Then the Bush administration came into office, and, about a year and nine months later, we lost the World Trade Center, Osama Bin Laden took center stage, and the Bush administration somehow convinced us that not only was Saddam Hussein acting to assist Bin Laden (not proven or even likely), but also had Weapons of Mass Destruction (proven to be false) which could threaten the very being of this country.  We started the War on Terror, sending troops to Afghanistan to root out Bin Laden, and started the second Gulf War to quash the Hussein regime’s WPM threat.  None of the associated costs (mega billions) of these military actions went “on the books” as we pursued this absurd strategy – as we know now, no WPM’s were ever found.  Then the Bush Administration pushed for a tax reduction, and passed an unfunded prescription drug plan to supplement the Medicare program.  They also sponsored a major expansion of our housing policy which resulted in massive growth of private housing financed under the auspices of the largest banks (selling securitized mortgage debt, a lot of which is now rotting on their books or the books of the FED, FNMA and Freddie) and substantially expanded the roles of Fannie Mae and Freddie Mac.  Oddly enough, though the resulting major increases in housing construction fueled substantial new employment in those sectors, the actual growth of overall employment during the Bush Presidency was incredibly anemic.  That’s because, along with other factors, many jobs held in manufacturing and other employment areas were being outsourced offshore, as American companies found it more profitable to ship their jobs elsewhere in the world where workers were paid a mere fraction of what American workers cost them.
What happened?  Ever since Eisenhower warned us of the dangers of the power of the Military-Industrial Complex, as he left office in late 1959, we have been seeing his prophecy bear fruit.  In 1963, we decided, under then President Kennedy, to take over the defense of South Vietnam, previously under the control of France, against a perceived Communist threat from North Vietnam.  Looking back, it is clear to see that this was the first of many military forays which would be “encouraged” by the MIC.  I would defy anyone to come up with an example of the clear necessity of the use of our military in the years subsequent to Eisenhower’s departure and Kennedy’s assassination.  We even know that the Soviet Union’s vaunted military strength during the Cold War years was greatly exaggerated by the CIA and others to strengthen arguments for the vast increase in our nuclear and conventional weaponry and general military strength.  Even now, when we are supposed to be experiencing a “peace dividend” resulting from the fall of the Berlin Wall and the 1991 collapse of Soviet Russia, that hasn’t materialized.  We are still spending hundreds of billions of dollars on Cold War style weapons programs, like Reagan’s Star Wars Space Missile Defense Program, which, in more than 25 years and after the expenditure of tens of billions, hasn’t produced any effective defensive deterrence which can be deployed in orbit.  Sadly, George Shultz recently disclosed that, during the Nuclear Disarmament Conference with the USSR which took place in October of 1986, in Reykjavik, Iceland, Russia actually agreed to full, verified nuclear disarmament, if Reagan would agree to scrap SDI.  Reagan refused – end of story.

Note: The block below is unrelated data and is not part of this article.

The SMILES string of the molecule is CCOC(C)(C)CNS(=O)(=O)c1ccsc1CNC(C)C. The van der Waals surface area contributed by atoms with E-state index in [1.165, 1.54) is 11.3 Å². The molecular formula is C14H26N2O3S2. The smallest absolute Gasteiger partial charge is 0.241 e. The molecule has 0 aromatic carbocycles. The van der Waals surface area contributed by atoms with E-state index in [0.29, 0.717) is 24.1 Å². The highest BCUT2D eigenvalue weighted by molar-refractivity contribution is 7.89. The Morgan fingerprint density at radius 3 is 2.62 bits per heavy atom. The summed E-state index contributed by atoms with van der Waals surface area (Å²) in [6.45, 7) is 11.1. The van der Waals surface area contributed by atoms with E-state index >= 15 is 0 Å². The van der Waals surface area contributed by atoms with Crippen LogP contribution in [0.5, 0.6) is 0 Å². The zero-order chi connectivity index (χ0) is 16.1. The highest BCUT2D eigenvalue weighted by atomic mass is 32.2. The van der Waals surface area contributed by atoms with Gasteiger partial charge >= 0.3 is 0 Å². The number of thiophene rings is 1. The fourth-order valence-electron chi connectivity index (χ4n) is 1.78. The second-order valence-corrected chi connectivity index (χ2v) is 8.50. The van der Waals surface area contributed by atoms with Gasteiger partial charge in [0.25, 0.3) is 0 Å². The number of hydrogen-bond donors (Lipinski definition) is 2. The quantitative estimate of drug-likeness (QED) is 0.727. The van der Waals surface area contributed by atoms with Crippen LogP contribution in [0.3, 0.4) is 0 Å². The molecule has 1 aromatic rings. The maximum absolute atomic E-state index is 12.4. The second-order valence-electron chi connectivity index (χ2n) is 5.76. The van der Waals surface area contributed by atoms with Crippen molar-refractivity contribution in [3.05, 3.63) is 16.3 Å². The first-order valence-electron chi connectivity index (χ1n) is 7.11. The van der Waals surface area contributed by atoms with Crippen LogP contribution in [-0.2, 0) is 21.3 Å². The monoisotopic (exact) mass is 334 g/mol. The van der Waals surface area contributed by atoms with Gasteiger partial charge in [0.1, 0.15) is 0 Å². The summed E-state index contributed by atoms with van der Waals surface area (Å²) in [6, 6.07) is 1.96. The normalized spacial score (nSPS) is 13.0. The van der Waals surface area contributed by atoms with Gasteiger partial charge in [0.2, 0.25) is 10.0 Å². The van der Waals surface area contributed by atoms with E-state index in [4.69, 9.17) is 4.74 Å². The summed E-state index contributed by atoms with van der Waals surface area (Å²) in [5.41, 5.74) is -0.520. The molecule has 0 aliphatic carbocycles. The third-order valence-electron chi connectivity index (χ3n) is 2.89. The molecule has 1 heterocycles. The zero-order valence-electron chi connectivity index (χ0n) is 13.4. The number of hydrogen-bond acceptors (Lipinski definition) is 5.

We’ve now spent 10 years in Afghanistan, and, lo and behold, where has Bin Laden been residing for the past five years?  Not in Afghanistan, but in Pakistan, where we spend billions in military and civilian aid to prop up a country with nuclear weapons and half of whose leadership can’t decide whether they like us or not, while their arch enemy India is actually a far more valuable friend, if Pakistan is one at all.  Since end of the Second Iraq War, how have things gone, that is after our “victory” which cost us many thousands of lives, nearly a trillion dollars, and left an unstable democracy in a tribal state which continues to be plagued by massive sectarian violence?  I’d say that Iraq might redefine the whole concept of “Pyrrhic Victory”, that is, if it weren’t for Vietnam.  And, finally, before moving on, allow me to mention a couple of other “national security” details.  How many of you are aware that the US has more than 800 military installations in foreign countries?  Just think how you might feel if another country wanted to locate one of their bases on our soil.  You just might not be very thrilled with the idea.  In fact, many of those who live close to US bases located in America are not entirely sanguine regarding the location of those bases, unless they profit from the fact of their proximity.  Or, think about the fact that we spend more than twice the amount of money as the rest of the world combined on our military.  Is there any surprise at the fact that we are counted on by our allies to be the world’s police.  Then consider that one fighter jet costs more than tens of millions dollars (the new F-22 costs $70 million per plane by the latest calculations) and think about what that those millions or even billions could do in infrastructure, education, basic research, border security, employment, etc.